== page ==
Margaret said...

So how do I test my my dirt. It's full of clay.

Vanda said...

You got the dirt on dirt. Good deal.

Petrea said...

Hee hee, Vanda.

Okay, Margaret, you have to do a Jar Test. I found a bunch of variations of this online. Tim's didn't involve soap or marking the jar. He just used water and dirt and let the stuff settle. Then you compare your soil with a Soil Triangle to read the results. I can tell you how to do that once you get your percentages, if you like. It's not as complicated as it looks.

PJ said...

We had our soil tested by the state to see what we had. Verrry interesting, changed our whole approach to vegetable gardening this year.
It seems there's always something new to learn about gardening. The other day I read an article in Organic Gardening that said that having too much nitrogen attracts pests and that distressed plants emit pheremones that attract varmints as well. I had no idea.

marley said...

You're turning in to quite the horticulturalist!

Cafe Pasadena said...

It's good to see you learning sumthing new, P. I too, along with LA, look 4ward 2 your new Gardening Blog. On that maybe you can collaborate with MTG's fav gardener, KB.

Trish said...

Very interesting Petrea! More municipalities ought to do this and advertise it. The concept of getting people interested in giving a damn is useful in a lot of ways.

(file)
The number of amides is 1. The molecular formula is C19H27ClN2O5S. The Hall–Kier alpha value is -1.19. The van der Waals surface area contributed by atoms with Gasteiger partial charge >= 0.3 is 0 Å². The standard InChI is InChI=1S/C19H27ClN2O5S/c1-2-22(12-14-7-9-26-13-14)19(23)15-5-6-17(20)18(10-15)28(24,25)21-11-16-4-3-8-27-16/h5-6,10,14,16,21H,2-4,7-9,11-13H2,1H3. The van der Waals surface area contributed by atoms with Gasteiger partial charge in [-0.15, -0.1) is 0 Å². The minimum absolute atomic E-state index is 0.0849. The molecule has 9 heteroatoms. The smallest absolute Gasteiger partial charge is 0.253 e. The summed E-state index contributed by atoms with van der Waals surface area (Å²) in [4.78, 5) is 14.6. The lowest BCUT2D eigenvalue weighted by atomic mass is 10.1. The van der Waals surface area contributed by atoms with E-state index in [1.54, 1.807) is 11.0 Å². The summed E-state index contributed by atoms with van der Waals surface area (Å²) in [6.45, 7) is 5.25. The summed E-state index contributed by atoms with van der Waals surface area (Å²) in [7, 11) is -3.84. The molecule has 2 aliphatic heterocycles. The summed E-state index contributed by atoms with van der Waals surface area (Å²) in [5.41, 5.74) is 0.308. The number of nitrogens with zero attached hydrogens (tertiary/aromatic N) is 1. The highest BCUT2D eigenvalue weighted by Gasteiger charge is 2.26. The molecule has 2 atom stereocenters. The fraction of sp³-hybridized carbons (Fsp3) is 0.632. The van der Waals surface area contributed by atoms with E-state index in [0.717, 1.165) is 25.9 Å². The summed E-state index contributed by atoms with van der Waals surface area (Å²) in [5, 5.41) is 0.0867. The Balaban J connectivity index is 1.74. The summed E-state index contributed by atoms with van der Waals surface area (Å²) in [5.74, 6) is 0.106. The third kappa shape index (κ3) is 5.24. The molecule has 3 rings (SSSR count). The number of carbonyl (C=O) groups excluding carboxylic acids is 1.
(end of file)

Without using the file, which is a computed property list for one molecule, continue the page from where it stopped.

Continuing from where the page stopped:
You're right, most of the dirt, soil, clay etc that is in the LA Basin comes down from the mountains. All those lovely rocks adorning many houses came down the mountain SOMEHOW. Back when there was more water than people, the rivers flowed more freely and deposited a lot of good stuff.

Dirt from place to place depends on a) location, b) what happened originally in runoff and c) what has happened since. And what exists now is different than even 30 years ago.

Soil tests are a great idea. We did one in the backyard of a place we rented years ago, knowing part of the yard had old paint dumped in it. We thankfully never grew anything other than in containers because we were not happy with what we learned about the soil there!

-K- said...

Quote of the Day: What I'm feeling about dirt right now could be called excitement.

Petrea said...

PJ, I have a lot to learn about gardening for sure. Thanks for telling me about the varmints.

Marley, I have a long way to go!

Cafe, don't hold your breath! Two blogs is plenty.

Trish. Eeuw. I hope I find something better than paint.

K: I'm blushing.

pasadenapio said...

I'm glad you're taking advantage of these free workshops, Petrea.

Your post reminds me that I should put up another "looking for something to do?" item on my blog.

Ms M said...

Very interesting info! I wish you well with your yard and garden this year, look forward to photos of your results :>)

Afyonkarahisar said...

Easter happy holidays.

Petrea said...

I plan to post about the next one too, Ann.

I don't know, Ms. M. The "before" pics are embarrassing. We'll see about the "after."

Thank you, Afyonkarahisar. Happy holiday to you, too.